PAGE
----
The Bangko Sentral ng Pilipinas may opt to cut interest rates by the second quarter of 2019 if inflation continues to decelerate in the coming months, the local unit of Dutch financial giant ING Bank said Wednesday.
ING Bank Manila senior economist Nicholas Mapa said in a report that with 2018 inflation driven largely by supply side pressures, headline inflation could follow a sharp decline next year, similar to that of 2008.
He said food supply bottlenecks were being addressed by the government and oil prices were declining.
“Should headline inflation continue to slide in coming months, growth slow to sub-6 percent levels in coming quarters and the Fed adopts a more dovish stance, then the likelihood that the BSP reverses its stance to easing by the second quarter of 2019 will have increased,” Mapa said.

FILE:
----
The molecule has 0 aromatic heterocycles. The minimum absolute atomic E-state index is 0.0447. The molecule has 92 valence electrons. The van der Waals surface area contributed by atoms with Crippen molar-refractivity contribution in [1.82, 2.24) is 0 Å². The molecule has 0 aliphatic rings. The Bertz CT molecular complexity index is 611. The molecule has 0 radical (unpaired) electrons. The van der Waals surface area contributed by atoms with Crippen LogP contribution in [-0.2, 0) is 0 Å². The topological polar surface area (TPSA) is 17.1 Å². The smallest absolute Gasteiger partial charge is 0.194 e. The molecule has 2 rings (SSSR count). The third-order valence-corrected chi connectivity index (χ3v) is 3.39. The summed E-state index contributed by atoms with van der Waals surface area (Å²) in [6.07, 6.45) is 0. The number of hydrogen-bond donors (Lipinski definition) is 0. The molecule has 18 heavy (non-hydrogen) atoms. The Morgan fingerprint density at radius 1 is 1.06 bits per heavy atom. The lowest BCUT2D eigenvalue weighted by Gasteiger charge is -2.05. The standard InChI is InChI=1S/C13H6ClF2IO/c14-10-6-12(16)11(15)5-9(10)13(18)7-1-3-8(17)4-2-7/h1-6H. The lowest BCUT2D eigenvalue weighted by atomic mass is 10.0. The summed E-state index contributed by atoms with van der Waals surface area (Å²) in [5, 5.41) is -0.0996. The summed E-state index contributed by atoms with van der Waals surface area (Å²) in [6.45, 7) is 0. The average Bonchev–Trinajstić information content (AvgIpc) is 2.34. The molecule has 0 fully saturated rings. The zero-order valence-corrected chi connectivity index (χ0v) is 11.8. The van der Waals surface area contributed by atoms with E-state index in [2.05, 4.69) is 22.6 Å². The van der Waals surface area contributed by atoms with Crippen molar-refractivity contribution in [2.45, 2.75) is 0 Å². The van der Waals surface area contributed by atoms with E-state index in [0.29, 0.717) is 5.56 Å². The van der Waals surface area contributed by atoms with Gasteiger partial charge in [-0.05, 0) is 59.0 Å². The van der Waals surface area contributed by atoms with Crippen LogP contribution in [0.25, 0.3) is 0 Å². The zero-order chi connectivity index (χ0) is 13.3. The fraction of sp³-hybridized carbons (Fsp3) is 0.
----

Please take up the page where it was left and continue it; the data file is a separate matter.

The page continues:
Inflation surged to 10.5 percent in 2008, more than double BSP’s then inflation target of 3.5 percent to 4.5 percent. Supply-side factors were also behind the breach (with peaks of 17.3 percent for food inflation, 15.6 percent for transport and 6.4 percent for utilities).
Mapa said after peaking at 10.5 percent in August 2008, inflation quickly fell to 7.8 percent by December 2008 and to 1.7 percent by August 2009.
“The BSP response in 2008 was to hike three times [cumulative: +100bp] in mid-2008 followed by a quick reversal in stance by fourth quarter of 2008, cutting reserves by 200bp in November and slashing policy rates by 50bp in December, with growth slowing to 2.9 percent,” he said.
“If the stars align, then the BSP may follow the same path that it did during the most recent inflation-breach episode , slashing policy rates to give the economy a much-needed break,” Mapa said.
Inflation in November eased to a four-month low of 6 percent from a nine-year high of 6.7 percent in October, pulled down mainly by slower increases in food and fuel prices, the Philippine Statistics Authority said.
This brought inflation rate in the first 11 months to 5.2 percent, higher than the upper limit of the target range of 2 percent to 4 percent this year.
The November inflation was the slowest inflation rate in four months since 5.7 percent in July 2018.